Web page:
Will Tuesday’s Election Narrow the Gender Gap in Representation?
Women are dramatically underrepresented at every level of office in the United States, and that won’t change after election night. Women comprise only 19 percent of the U.S. House; 23 percent of the U.S. Senate; 26 percent of all state legislators; and 12 percent of governors. However, a record-number of women are running for office in 2018, and it is all but certain that the number of women in elected office will increase. The question is: how much will the gender gap in representation narrow?
Women’s candidate emergence reached new levels in 2018.
A record 53 women filed to run in primaries for the U.S. Senate and 476 women filed to run in primaries for the U.S. House. This set a new record for women in both parties running for the U.S. Senate and a record for Democratic women running for the U.S. House. The partisan gap in women’s candidacies that emerged in the 1992 elections has widened; in 2018, thirty percent of Democrats’ federal candidates are women compared to only 13 percent of Republican’s federal candidates.
Scholarly research shows that when women run for office, women win at the same rate as men.
In 2018, Democratic women were more likely to win their primaries than Democratic men by a record-setting 19 points, while Republican women and men won at around the same rate.
Research shows that women typically do as well as or, in the case of Democratic women, slightly better than their male counterparts in primaries, but this gap was much larger in 2018 than in prior cycles.
The primary results mean that a record number of women are on the ballot. In the general election, twenty-nine percent of U.S. House candidates are women, 32 percent of general election Senate candidates are women, and 22 percent of gubernatorial candidates are women.
One of the reasons that women have typically won U.S. House races at the same rate as men is because women are typically better prepared to run and take more steps to be successful than men do.
Women are more likely to have already held a lower-level elected office; women raise more money than their male counterparts; and women run in districts that favor their party.
Women running in 2018 are breaking the mold, at least to some extent, and it is historic and inspiring in important ways. Many of the Democratic women running for the U.S. House in 2018 have been motivated to run by the desire to change politics, not because it is the next logical progression in a political career. This shift means that more women are running—especially Democrats—but it may mean that for the first time, women won’t win at the same rate as men. Women are having a harder time raising money than men in this cycle (though they are raising more money from women donors!). And, many more women are running in districts that will make it difficult for them to win, meaning that the increase in women serving in office will not be as dramatic as the increase in women candidates.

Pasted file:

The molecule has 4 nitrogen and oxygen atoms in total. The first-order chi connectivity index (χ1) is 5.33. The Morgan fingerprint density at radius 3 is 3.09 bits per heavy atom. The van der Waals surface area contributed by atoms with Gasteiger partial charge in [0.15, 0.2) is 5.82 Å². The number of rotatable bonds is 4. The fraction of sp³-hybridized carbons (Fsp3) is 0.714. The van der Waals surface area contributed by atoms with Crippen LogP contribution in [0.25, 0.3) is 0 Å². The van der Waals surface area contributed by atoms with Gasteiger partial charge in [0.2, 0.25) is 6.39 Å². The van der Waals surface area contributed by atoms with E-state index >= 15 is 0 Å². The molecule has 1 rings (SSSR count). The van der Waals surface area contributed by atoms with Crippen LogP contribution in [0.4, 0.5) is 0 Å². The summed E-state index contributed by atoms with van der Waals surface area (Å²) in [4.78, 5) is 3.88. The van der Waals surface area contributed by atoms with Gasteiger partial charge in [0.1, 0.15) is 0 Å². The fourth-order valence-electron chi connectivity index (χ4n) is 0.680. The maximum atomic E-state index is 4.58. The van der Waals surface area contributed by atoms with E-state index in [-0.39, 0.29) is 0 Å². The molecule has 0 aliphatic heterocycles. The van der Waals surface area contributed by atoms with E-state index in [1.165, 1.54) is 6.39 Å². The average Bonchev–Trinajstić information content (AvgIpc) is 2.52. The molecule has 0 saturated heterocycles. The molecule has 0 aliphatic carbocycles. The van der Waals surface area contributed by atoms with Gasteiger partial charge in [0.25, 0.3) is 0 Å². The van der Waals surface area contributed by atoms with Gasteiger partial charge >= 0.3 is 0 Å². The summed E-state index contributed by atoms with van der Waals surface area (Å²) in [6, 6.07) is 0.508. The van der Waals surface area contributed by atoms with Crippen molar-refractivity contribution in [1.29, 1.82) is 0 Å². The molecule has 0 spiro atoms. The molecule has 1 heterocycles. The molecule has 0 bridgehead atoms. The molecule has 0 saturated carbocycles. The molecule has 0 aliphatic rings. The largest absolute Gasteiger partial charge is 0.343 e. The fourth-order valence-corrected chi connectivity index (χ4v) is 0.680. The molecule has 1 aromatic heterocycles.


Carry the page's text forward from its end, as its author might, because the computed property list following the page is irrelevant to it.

For many women candidates, the races are too close to call.
Women’s representation in the 116th Congress depends, in part, on the outcomes in twenty “toss up” races. In these races, ten Democratic women are running as challengers or in open seats, while two Republican women incumbents are defending their seats and one Republican women is running in an open seat and one is running as a challenger.
Of the ten most vulnerable U.S. Senators, three are Democratic women (although Minnesota’s Tina Smith faces a Republican woman challenger, so a woman will serve either way), and one Democratic challenger is a woman.
There is no question that women’s underrepresentation will continue past election day, but with women competing in many competitive races, the question is how much will women close the gap, and what will it mean for majority party control in each chamber?